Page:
If you believe in the tooth fairy, or vote Green, you probably believe that hydrogen is the magic rainbow gas that will banish global warming, replace wicked hydro-carbons in electricity generation, fuel tomorrow’s trucks, planes, and heavy equipment, and earn unlimited export income.
There is one big problem – unlike coal, oil, and gas, there are no hidden pools of hydrogen we can tap. Every bit of hydrogen has to be manufactured from water or hydrocarbons using huge amounts of energy.
The energy content of liquid hydrogen is about 70 per cent of the energy required to produce it. Burn it in a combined cycle gas turbine (energy efficiency 50 per cent) and see that energy return drop to around 35 per cent. Use it as vehicle fuel and see energy efficiency fall even further.
The density of liquefied hydrogen is much lower than that of natural gas – thus the transportation costs will be higher. And because the tiny hydrogen atom finds any small leak, the safety risks are very high – imagine a road accident involving flammable lithium batteries plus explosive hydrogen gas.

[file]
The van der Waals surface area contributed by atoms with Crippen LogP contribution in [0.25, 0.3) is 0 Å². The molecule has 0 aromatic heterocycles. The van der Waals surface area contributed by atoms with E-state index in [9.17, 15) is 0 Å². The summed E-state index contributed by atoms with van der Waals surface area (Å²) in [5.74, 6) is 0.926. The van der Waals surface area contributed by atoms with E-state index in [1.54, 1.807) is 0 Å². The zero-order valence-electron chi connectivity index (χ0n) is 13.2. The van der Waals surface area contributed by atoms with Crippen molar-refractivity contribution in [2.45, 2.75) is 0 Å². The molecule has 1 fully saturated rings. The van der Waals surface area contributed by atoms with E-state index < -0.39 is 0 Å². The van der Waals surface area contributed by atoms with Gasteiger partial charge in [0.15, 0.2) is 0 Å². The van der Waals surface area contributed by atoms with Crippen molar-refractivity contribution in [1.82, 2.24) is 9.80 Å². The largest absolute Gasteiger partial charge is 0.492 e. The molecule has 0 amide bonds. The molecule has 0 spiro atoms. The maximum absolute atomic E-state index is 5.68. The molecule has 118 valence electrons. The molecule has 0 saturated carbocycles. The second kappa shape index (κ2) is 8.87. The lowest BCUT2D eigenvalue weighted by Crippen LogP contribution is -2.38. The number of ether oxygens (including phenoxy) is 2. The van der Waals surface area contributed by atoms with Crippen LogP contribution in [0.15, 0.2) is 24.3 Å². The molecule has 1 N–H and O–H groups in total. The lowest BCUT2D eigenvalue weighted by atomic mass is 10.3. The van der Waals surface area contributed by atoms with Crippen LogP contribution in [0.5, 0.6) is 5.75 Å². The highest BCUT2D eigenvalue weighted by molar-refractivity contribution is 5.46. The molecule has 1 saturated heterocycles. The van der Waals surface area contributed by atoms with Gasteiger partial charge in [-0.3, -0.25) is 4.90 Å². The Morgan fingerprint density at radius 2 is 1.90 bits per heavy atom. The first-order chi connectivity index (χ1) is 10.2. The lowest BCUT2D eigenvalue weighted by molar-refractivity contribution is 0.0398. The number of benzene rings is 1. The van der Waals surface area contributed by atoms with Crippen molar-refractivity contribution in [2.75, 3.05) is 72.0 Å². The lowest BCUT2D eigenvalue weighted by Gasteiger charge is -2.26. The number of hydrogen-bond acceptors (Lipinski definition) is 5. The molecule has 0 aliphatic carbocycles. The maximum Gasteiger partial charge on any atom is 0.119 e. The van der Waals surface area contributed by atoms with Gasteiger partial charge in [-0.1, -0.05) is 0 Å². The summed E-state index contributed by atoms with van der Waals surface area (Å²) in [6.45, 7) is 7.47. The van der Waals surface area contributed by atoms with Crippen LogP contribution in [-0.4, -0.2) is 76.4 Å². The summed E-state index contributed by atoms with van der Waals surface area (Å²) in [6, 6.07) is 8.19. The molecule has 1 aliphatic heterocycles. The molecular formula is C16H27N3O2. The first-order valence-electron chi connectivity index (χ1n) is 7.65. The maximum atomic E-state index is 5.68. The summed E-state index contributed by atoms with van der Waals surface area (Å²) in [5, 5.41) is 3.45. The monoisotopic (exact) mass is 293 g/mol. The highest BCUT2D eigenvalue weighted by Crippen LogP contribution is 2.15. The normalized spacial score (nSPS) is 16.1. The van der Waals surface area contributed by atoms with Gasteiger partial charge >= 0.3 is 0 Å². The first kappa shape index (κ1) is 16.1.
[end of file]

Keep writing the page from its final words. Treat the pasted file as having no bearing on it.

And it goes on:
Most hydrogen is made directly from coal, oil, or natural gas and the main process produces hydrogen and … more of the dreaded CO2.
But hydrogen is loved by Big Greens and little children because it has been named in a rainbow of pretty colours: grey, brown, black, green, and blue.
Grey hydrogen comes from natural gas, brown from lignite (brown coal), and black hydrogen is made from black coal (no surprises there).
Green hydrogen is produced by electrolysis of water using intermittent green energy like solar or wind power. It requires heaps of fresh water and electricity, neither of which can ever be fully recovered. Every tonne of hydrogen uses nine tonnes of water.
Blue hydrogen is any of the above but the CO2 by-product is stored in carbon cemeteries, making blue hydrogen stupidly expensive.
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